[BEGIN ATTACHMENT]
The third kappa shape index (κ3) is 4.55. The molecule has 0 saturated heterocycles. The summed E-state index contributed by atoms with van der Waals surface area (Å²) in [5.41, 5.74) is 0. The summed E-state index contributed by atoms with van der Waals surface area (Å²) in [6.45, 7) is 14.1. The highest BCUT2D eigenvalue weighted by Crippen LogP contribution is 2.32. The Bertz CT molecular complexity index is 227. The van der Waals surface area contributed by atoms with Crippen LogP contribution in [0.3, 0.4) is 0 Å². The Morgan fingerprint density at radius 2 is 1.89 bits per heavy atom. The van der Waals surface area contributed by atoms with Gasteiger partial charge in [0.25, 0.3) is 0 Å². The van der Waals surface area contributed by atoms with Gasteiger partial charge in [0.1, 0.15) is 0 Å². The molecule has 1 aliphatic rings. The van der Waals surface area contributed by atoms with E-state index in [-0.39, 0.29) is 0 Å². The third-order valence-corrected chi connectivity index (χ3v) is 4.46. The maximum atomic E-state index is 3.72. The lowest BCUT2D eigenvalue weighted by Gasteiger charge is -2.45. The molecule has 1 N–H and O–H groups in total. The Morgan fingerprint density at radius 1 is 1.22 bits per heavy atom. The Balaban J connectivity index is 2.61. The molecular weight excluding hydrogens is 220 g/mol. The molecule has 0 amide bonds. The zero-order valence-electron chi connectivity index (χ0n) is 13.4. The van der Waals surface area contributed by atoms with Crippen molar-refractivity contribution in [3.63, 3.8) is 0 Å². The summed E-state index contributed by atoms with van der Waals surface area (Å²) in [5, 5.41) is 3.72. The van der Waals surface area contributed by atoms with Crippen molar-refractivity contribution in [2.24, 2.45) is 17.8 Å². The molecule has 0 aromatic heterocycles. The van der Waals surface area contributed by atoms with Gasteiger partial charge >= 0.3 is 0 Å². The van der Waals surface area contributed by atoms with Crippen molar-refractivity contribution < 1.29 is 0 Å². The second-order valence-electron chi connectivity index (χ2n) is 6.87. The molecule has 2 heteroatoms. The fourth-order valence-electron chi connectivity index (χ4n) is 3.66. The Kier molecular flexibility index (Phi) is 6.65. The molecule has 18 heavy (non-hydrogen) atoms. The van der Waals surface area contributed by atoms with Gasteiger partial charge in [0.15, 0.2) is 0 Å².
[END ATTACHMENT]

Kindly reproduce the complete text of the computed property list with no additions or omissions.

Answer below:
The third kappa shape index (κ3) is 4.55. The molecule has 0 saturated heterocycles. The summed E-state index contributed by atoms with van der Waals surface area (Å²) in [5.41, 5.74) is 0. The summed E-state index contributed by atoms with van der Waals surface area (Å²) in [6.45, 7) is 14.1. The highest BCUT2D eigenvalue weighted by Crippen LogP contribution is 2.32. The Bertz CT molecular complexity index is 227. The van der Waals surface area contributed by atoms with Crippen LogP contribution in [0.3, 0.4) is 0 Å². The Morgan fingerprint density at radius 2 is 1.89 bits per heavy atom. The van der Waals surface area contributed by atoms with Gasteiger partial charge in [0.25, 0.3) is 0 Å². The van der Waals surface area contributed by atoms with Gasteiger partial charge in [0.1, 0.15) is 0 Å². The molecule has 1 aliphatic rings. The van der Waals surface area contributed by atoms with E-state index in [-0.39, 0.29) is 0 Å². The third-order valence-corrected chi connectivity index (χ3v) is 4.46. The maximum atomic E-state index is 3.72. The lowest BCUT2D eigenvalue weighted by Gasteiger charge is -2.45. The molecule has 1 N–H and O–H groups in total. The Morgan fingerprint density at radius 1 is 1.22 bits per heavy atom. The Balaban J connectivity index is 2.61. The molecular weight excluding hydrogens is 220 g/mol. The molecule has 0 amide bonds. The zero-order valence-electron chi connectivity index (χ0n) is 13.4. The van der Waals surface area contributed by atoms with Crippen molar-refractivity contribution in [3.63, 3.8) is 0 Å². The summed E-state index contributed by atoms with van der Waals surface area (Å²) in [5, 5.41) is 3.72. The van der Waals surface area contributed by atoms with Crippen molar-refractivity contribution in [2.24, 2.45) is 17.8 Å². The molecule has 0 aromatic heterocycles. The van der Waals surface area contributed by atoms with Gasteiger partial charge >= 0.3 is 0 Å². The van der Waals surface area contributed by atoms with Crippen molar-refractivity contribution < 1.29 is 0 Å². The second-order valence-electron chi connectivity index (χ2n) is 6.87. The molecule has 2 heteroatoms. The fourth-order valence-electron chi connectivity index (χ4n) is 3.66. The Kier molecular flexibility index (Phi) is 6.65. The molecule has 18 heavy (non-hydrogen) atoms. The van der Waals surface area contributed by atoms with Gasteiger partial charge in [0.15, 0.2) is 0 Å².